This thesis presents basic design concepts, design methods and a basic design language for distributed system behaviours. This language is based on two basic concepts: the action concept and the causality relation concept. Our methods focus on behaviour refinement, which consists of replacing an abstract behaviour by a more concrete behaviour, such that the concrete behaviour conforms to the abstract behaviour. An important idea underlying this thesis is that an effective design methodology should be based on a properly chosen and precisely defined set of basic design concepts. Properly chosen design concepts represent essential system conceptions (mental images) that are derived from the real world and allow a designer to conceive and structure the essential characteristics of a system. The set of basic design concepts and their combination rules is called a basic design model. We explain how a design methodology supported by design notations and automated tools depends on the basic design model. We introduce and motivate a limited set of basic design concepts that are necessary to design distributed systems. These concepts are structured into two related conceptual domains: the entity domain and the behaviour domain. This thesis focuses on the behaviour domain, which consists of the action concept, the interaction concept and the concept of causality relation. Therefore, we elaborate the action and interaction concepts in more detail and give a formal definition of these concepts. The elaboration of the causality relation concept comprises the main part of this thesis. In order to enable a systematic and modular development of the causality relation concept, we identify the important characteristics of relations between actions and structure these characteristics in an abstraction hierarchy. An action models the essential characteristics of a unit of activity that is performed by a single entity. We consider the following characteristics of an activity as essential: the result that is established by the activity, the moment at which the activity is finished and makes its total result available, and the location at which this result is made available. These characteristics are modelled by means of the information, time and location attributes of an action, respectively. We consider an interaction as a refinement of an action, which models how an activity is performed through the cooperation of multiple entities. A causality relation defines one or more alternative conditions for the occurrence of an action in terms of how this action depends on the occurrences or non-occurrences of other actions. An action occurrence is caused by (or depends on) only one of its alternative conditions, although multiple of these conditions can be satisfied at the same time. We consider the uncertainty or probability that an action occurs when one (or more) of its alternative conditions are satisfied as an important concept in the design of relations between activities. This concept is represented by the probability attribute, which defines, for each alternative 390 Summary condition of an action, the probability that the action occurs when this condition is satisfied. We distinguish three types of probability attributes: (i) the uncertainty attribute supports two uncertainty values: must and may, (ii) the integral probability attribute quantifies these uncertainty values, such that the must value corresponds to probability value 1, and the may value corresponds to a probability value in the range (0..1), and (iii) the stochastic probability attribute uses the time attribute of an action as a stochastic variable, such that a probability distribution function defines for the time period in which the action is allowed to occur, the probability that the action actually occurs. We start with an initial definition of the causality relation concept that supports the design of temporal ordering relations between actions, including the uncertainty attribute. Four elementary causality conditions are defined: the start condition, the enabling condition, the disabling condition and the synchronization condition. These elementary conditions can be composed into more complex causality conditions using the conjunction (and-) and disjunction (or-) operators. The disjunction operator is used to define multiple alternative causality conditions for an action. The uncertainty attribute defines, for each of these alternative conditions, whether the action must or may occur when this condition is satisfied. The initial definition of the causality relation concept is extended with the information, location and time attribute. This extension supports the design of the following type of constraints for each of these attributes: (i) the range of possible values that can be established in an action, (ii) how the value of an action depends on the values established in other actions, and (iii) how the occurrence of an action depends on the values established in other actions. Constraints involving different attribute types are also allowed, e.g., the time and location value established in an action may be referred to as information values by another action. The integral and stochastic probability attribute can be used instead of the uncertainty attribute to quantify the uncertainty of action occurrences. Two interpretations of these probability attributes are distinguished: (i) the simple interpretation defines for each alternative condition of an action the probability that the action occurs when this condition is satisfied, and (ii) the extended interpretation defines for each alternative condition of an action the probability that the occurrence of the action is caused by this condition once this condition enables the action. The extended interpretation allows one to model the probability of individual actions in, e.g., choice, disabling and interleaving relations. In order to define the formal semantics of causality relations, a so called execution model is introduced. In this model, a behaviour is defined by enumerating all possible executions of this behaviour. An execution represents the outcome of a possible run of a system that performs a specified behaviour. This outcome comprises the actions that have occurred, the information, time and location values that have been established in these actions, and how action occurrences are related in the particular execution. An execution also gets one or more probability values, which represent the probability that this execution is the outcome of a system run. In this respect, a behaviour is considered an experiment and an execution is considered a possible outcome of this experiment. The sum of the probability of all possible executions of a behaviour is equal to 1. Based on the basic design language, we present an integrated set of methods to perform behaviour refinement. These methods support two basic types of behaviour refinement: 391 causality refinement, in which causality relations between abstract actions are replaced by causality relations involving their corresponding concrete actions and some inserted actions, and action refinement, in which an abstract action is replaced by an activity involving multiple concrete actions and their causality relations. The methods are based on the assessment of the conformance relation between the abstract behaviour and the concrete behaviour that is obtained from the abstract behaviour by means of causality refinement or action refinement. This assessment involves the determination of the abstraction of the concrete behaviour and the comparison of this abstraction with the original abstract behaviour. Rules to perform the abstraction and comparison operations have been developed. In this thesis we extend the basic design language with the causality-oriented structuring technique defined in . This technique allows one to structure a complex behaviour in terms of simpler sub-behaviours and their relationships. In order to model (infinitely) repetitive behaviours, this technique is extended with the means to (dynamically) create multiple instances of a single sub-behaviour (type) definition, including the means to refer unambiguously to each individual behaviour instance. The ideas presented in this thesis are applied to two case studies. We apply our behaviour refinement method to the design of a system that supports a client-server interaction. At the highest abstraction level we assume that direct interactions between the client application and the server application are possible. At a lower abstraction level we implement these interactions using a federation of remote traders, which communicate via a common communication infrastructure. We also apply our basic design language to the modelling of the behaviour of the OSI Connection-oriented Transport Service. This case study also includes the modelling of timing and probability characteristics imposed by the QoS parameters of the transport service.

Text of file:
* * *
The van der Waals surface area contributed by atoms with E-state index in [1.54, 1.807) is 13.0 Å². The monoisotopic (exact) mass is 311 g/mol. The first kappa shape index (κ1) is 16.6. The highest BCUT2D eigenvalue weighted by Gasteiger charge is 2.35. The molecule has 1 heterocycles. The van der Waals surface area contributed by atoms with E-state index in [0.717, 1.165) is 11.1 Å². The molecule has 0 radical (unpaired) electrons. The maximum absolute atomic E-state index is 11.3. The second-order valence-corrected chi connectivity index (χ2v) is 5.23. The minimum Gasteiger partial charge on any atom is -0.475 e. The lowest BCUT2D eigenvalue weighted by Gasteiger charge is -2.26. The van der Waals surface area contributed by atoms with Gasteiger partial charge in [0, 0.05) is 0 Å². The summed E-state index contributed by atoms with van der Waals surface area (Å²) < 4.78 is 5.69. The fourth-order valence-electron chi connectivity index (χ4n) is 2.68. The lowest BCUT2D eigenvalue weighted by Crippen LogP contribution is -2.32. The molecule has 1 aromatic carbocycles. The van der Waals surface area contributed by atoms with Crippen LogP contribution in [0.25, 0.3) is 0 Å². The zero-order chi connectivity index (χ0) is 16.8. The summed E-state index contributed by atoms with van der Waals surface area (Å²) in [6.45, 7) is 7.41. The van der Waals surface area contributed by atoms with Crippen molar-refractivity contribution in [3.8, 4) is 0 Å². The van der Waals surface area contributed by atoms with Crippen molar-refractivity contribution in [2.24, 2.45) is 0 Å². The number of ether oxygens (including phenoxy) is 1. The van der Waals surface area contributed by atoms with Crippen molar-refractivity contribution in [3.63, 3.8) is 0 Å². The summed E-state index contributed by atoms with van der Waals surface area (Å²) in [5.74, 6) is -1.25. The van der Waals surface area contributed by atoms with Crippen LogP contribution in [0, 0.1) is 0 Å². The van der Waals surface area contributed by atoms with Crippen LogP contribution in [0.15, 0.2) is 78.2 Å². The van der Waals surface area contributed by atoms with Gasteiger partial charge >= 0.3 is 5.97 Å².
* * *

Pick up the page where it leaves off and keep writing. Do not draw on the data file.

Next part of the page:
|Award date||1 Feb 1998|
|Place of Publication||Enschede|
|Publication status||Published - Feb 1998|